I did a search using knee replacement and surgery terms. I read those posts. it seems as if some people with Lyme that have had knee replacement surgery or any other surgery, do well and some do not. I'd like to hear from anyone about their recovery as of today from from joint surgery, what they may have done or not done that has assisted them in healing. I am scheduled for a bilateral knee replacement surgery in June. I have been in a wheel chair for almost 4 years now. I am 52 years old. I have done a lot of treatment and my CD 57 has steadily improved over the past two years. I have done most ABX and also stem cell transplant, PICC line, the works. Slowly the pain and inflammation has subsided in my knees but I still cannot walk or stand upright as my knees are contracted and way too painful when I try to put any weight on them. However, they don't hurt hardly when I sleep which is a God sent. There are far worse things that being in a wheel chair. I am very independent and happy.
Secondly, if anyone knows what LLMDs say about joint replacement in Lyme patients, I'd love to hear that, maybe some published or written info, like Dr. B, (big expert) what does he say on the subject?
I have decided that I will have my surgeon draw some fluid from my knees and culture it out to see if there is indeed infection in my knees. My diagnosis began with Rheumatoid Arthritis in 1999 and then Lyme about 3 years ago.
Thank you all for your assistance. With much Love and Appreciation, Francisca
Dawn in VA
Frequent Contributor (1K+ posts)
Member # 9693
Francisca, I don't have much info to offer, but do want to thank you for your post of courage and inspiration. You are one tough cookie!! (and so smart to set up those cultures, too.)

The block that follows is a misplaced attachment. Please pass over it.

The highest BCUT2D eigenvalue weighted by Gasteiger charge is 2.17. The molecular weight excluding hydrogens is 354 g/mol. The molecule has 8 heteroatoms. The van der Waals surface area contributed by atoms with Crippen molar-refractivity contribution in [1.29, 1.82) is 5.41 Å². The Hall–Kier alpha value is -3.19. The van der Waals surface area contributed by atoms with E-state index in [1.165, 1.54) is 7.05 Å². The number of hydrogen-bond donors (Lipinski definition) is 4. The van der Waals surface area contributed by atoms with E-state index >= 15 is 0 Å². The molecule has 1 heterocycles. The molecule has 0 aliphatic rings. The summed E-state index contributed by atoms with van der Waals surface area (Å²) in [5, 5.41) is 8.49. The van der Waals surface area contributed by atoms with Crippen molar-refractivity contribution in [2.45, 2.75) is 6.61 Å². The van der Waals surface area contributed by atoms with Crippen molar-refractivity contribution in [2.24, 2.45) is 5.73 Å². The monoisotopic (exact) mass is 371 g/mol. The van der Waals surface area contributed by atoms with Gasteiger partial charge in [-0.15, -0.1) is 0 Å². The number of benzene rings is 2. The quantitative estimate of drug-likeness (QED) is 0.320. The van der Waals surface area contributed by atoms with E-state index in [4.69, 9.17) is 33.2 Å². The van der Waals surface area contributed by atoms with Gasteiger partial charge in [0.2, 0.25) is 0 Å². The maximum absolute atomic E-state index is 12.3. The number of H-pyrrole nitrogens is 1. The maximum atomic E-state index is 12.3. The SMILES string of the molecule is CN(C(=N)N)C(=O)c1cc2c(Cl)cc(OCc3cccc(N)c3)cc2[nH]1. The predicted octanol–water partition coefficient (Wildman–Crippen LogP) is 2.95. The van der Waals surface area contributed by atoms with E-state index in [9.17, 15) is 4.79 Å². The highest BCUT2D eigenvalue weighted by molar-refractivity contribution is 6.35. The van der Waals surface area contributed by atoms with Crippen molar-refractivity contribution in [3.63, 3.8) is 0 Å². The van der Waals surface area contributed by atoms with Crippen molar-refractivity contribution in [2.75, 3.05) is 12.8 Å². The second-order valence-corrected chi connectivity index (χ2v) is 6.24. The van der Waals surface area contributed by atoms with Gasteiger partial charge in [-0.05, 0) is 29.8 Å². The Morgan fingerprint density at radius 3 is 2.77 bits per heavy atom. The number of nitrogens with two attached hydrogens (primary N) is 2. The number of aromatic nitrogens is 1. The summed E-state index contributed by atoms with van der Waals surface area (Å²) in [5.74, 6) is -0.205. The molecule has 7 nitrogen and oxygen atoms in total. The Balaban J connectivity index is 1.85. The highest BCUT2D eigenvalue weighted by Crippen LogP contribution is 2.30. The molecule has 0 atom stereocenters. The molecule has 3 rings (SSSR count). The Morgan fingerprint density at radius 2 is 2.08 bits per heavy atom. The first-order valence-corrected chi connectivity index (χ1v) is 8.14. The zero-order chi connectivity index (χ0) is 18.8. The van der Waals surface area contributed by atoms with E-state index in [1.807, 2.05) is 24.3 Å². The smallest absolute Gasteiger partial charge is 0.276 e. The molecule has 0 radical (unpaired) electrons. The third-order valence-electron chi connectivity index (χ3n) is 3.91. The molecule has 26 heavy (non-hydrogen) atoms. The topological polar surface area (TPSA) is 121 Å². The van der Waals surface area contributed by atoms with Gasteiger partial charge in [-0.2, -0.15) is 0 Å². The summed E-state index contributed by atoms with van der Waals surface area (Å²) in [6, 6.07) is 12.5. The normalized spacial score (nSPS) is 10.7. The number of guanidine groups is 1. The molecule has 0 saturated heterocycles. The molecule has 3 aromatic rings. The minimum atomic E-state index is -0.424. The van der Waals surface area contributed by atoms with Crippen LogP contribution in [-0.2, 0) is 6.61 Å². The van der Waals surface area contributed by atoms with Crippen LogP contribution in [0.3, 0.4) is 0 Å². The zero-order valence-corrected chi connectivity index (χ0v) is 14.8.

I will just mention this about bilateral knee replacements. My grandmother had them done and had a big issue w/clots b/c of not being able to move either of her legs. We looked into it further thereafter and found out that several other surgeons- not all, of course- would have done one knee replacement, then the other at a later time after rehab was completed for the first. I don't know anything at all about this subject, but perhaps something to consider at any rate.
Hugs and prayers for a speedy and completely successful operation!
-------------------- (The ole disclaimer: I'm not a doctor.) Posts: 1349 | From VA | Registered: Jul 2006
| IP: Logged |
Abstract Biomaterial-related infection of joint replacements is the second most common cause of implant failure, with serious consequences. Chronically infected replacements cannot be treated without removal of the implant, as the biofilm mode of growth protects the bacteria against antibiotics. This review discusses biofilm formation on joint replacements and the important clinical phenomenon of small-colony variants (SCVs).
These slow-growing phenotypic variants often remain undetected or are misdiagnosed using hospital microbiological analyses due to their unusual morphological appearance and biochemical reactions. In addition, SCVs make the infection difficult to eradicate. They often lead to recurrence since they respond poorly to standard antibiotic treatment and can sometimes survive intracellularly.
wow, interesting. so, this information is related to joint replacements with infection in general, not necessarily lyme and co-infections. i guess this is an area that we need to get all informed about as we progress in this illness. thank you for the link, lululymemom. my lyme doctor did tell me that i had bartonella infection in my knees but he did not say not to have the surgery but we need to talk more.
i have had my share of pain and i will not return to that state for the sake of walking. it just isn't worth the risk to me.